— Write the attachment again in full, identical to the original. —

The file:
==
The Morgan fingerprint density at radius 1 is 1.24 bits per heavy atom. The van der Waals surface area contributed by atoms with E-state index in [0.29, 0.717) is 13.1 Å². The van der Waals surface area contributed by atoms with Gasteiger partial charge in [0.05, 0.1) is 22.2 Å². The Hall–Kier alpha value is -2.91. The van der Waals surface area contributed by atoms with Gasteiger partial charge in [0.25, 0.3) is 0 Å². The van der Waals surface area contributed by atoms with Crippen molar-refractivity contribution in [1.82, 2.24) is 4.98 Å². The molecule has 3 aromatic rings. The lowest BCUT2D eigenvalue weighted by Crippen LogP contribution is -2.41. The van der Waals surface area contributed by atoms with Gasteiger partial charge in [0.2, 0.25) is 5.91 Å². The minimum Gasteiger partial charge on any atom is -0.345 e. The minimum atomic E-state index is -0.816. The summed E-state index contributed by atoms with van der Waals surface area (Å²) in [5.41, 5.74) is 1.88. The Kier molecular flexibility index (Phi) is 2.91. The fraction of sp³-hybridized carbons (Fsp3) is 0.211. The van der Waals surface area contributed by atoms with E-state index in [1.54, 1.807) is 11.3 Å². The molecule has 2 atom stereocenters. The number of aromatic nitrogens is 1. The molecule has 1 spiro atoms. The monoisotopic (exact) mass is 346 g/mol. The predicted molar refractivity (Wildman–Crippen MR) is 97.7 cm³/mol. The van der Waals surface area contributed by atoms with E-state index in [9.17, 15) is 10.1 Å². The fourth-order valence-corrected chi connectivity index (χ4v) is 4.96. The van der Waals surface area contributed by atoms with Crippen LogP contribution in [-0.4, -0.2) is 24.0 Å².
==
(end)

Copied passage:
The Morgan fingerprint density at radius 1 is 1.24 bits per heavy atom. The van der Waals surface area contributed by atoms with E-state index in [0.29, 0.717) is 13.1 Å². The van der Waals surface area contributed by atoms with Gasteiger partial charge in [0.05, 0.1) is 22.2 Å². The Hall–Kier alpha value is -2.91. The van der Waals surface area contributed by atoms with Gasteiger partial charge in [0.25, 0.3) is 0 Å². The van der Waals surface area contributed by atoms with Crippen molar-refractivity contribution in [1.82, 2.24) is 4.98 Å². The molecule has 3 aromatic rings. The lowest BCUT2D eigenvalue weighted by Crippen LogP contribution is -2.41. The van der Waals surface area contributed by atoms with Gasteiger partial charge in [0.2, 0.25) is 5.91 Å². The minimum Gasteiger partial charge on any atom is -0.345 e. The minimum atomic E-state index is -0.816. The summed E-state index contributed by atoms with van der Waals surface area (Å²) in [5.41, 5.74) is 1.88. The Kier molecular flexibility index (Phi) is 2.91. The fraction of sp³-hybridized carbons (Fsp3) is 0.211. The van der Waals surface area contributed by atoms with E-state index in [1.54, 1.807) is 11.3 Å². The molecule has 2 atom stereocenters. The number of aromatic nitrogens is 1. The molecule has 1 spiro atoms. The monoisotopic (exact) mass is 346 g/mol. The predicted molar refractivity (Wildman–Crippen MR) is 97.7 cm³/mol. The van der Waals surface area contributed by atoms with E-state index in [9.17, 15) is 10.1 Å². The fourth-order valence-corrected chi connectivity index (χ4v) is 4.96. The van der Waals surface area contributed by atoms with Crippen LogP contribution in [-0.4, -0.2) is 24.0 Å².